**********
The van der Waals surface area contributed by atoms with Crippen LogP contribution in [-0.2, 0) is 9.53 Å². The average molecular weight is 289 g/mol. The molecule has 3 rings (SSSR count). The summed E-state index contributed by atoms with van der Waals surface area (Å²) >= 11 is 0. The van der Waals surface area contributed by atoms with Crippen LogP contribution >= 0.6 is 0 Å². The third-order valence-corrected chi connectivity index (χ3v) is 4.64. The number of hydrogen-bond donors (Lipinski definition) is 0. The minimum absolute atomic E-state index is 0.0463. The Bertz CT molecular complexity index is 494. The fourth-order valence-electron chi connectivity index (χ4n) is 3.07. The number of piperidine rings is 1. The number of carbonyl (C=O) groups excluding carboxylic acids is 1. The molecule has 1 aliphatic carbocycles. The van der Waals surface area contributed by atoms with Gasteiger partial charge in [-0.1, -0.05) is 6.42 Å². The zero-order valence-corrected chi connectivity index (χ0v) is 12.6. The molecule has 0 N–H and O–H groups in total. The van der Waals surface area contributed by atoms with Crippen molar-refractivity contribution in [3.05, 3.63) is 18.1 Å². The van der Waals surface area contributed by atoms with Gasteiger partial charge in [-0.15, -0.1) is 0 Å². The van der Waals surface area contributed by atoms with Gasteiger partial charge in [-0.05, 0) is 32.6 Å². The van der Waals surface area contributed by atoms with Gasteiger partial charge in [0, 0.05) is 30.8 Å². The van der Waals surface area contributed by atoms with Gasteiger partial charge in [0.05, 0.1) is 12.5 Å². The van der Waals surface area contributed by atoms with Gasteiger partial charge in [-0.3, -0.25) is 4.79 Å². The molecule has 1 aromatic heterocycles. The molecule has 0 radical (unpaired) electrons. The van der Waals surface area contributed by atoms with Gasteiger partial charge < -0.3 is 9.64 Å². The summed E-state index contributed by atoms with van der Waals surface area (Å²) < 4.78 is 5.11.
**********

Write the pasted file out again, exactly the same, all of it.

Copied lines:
The van der Waals surface area contributed by atoms with Crippen LogP contribution in [-0.2, 0) is 9.53 Å². The average molecular weight is 289 g/mol. The molecule has 3 rings (SSSR count). The summed E-state index contributed by atoms with van der Waals surface area (Å²) >= 11 is 0. The van der Waals surface area contributed by atoms with Crippen LogP contribution >= 0.6 is 0 Å². The third-order valence-corrected chi connectivity index (χ3v) is 4.64. The number of hydrogen-bond donors (Lipinski definition) is 0. The minimum absolute atomic E-state index is 0.0463. The Bertz CT molecular complexity index is 494. The fourth-order valence-electron chi connectivity index (χ4n) is 3.07. The number of piperidine rings is 1. The number of carbonyl (C=O) groups excluding carboxylic acids is 1. The molecule has 1 aliphatic carbocycles. The van der Waals surface area contributed by atoms with Gasteiger partial charge in [-0.1, -0.05) is 6.42 Å². The zero-order valence-corrected chi connectivity index (χ0v) is 12.6. The molecule has 0 N–H and O–H groups in total. The van der Waals surface area contributed by atoms with Crippen molar-refractivity contribution in [3.05, 3.63) is 18.1 Å². The van der Waals surface area contributed by atoms with Gasteiger partial charge in [-0.15, -0.1) is 0 Å². The van der Waals surface area contributed by atoms with Gasteiger partial charge in [-0.05, 0) is 32.6 Å². The van der Waals surface area contributed by atoms with Gasteiger partial charge in [0, 0.05) is 30.8 Å². The van der Waals surface area contributed by atoms with Gasteiger partial charge in [0.05, 0.1) is 12.5 Å². The van der Waals surface area contributed by atoms with Gasteiger partial charge in [-0.3, -0.25) is 4.79 Å². The molecule has 1 aromatic heterocycles. The molecule has 0 radical (unpaired) electrons. The van der Waals surface area contributed by atoms with Gasteiger partial charge < -0.3 is 9.64 Å². The summed E-state index contributed by atoms with van der Waals surface area (Å²) < 4.78 is 5.11.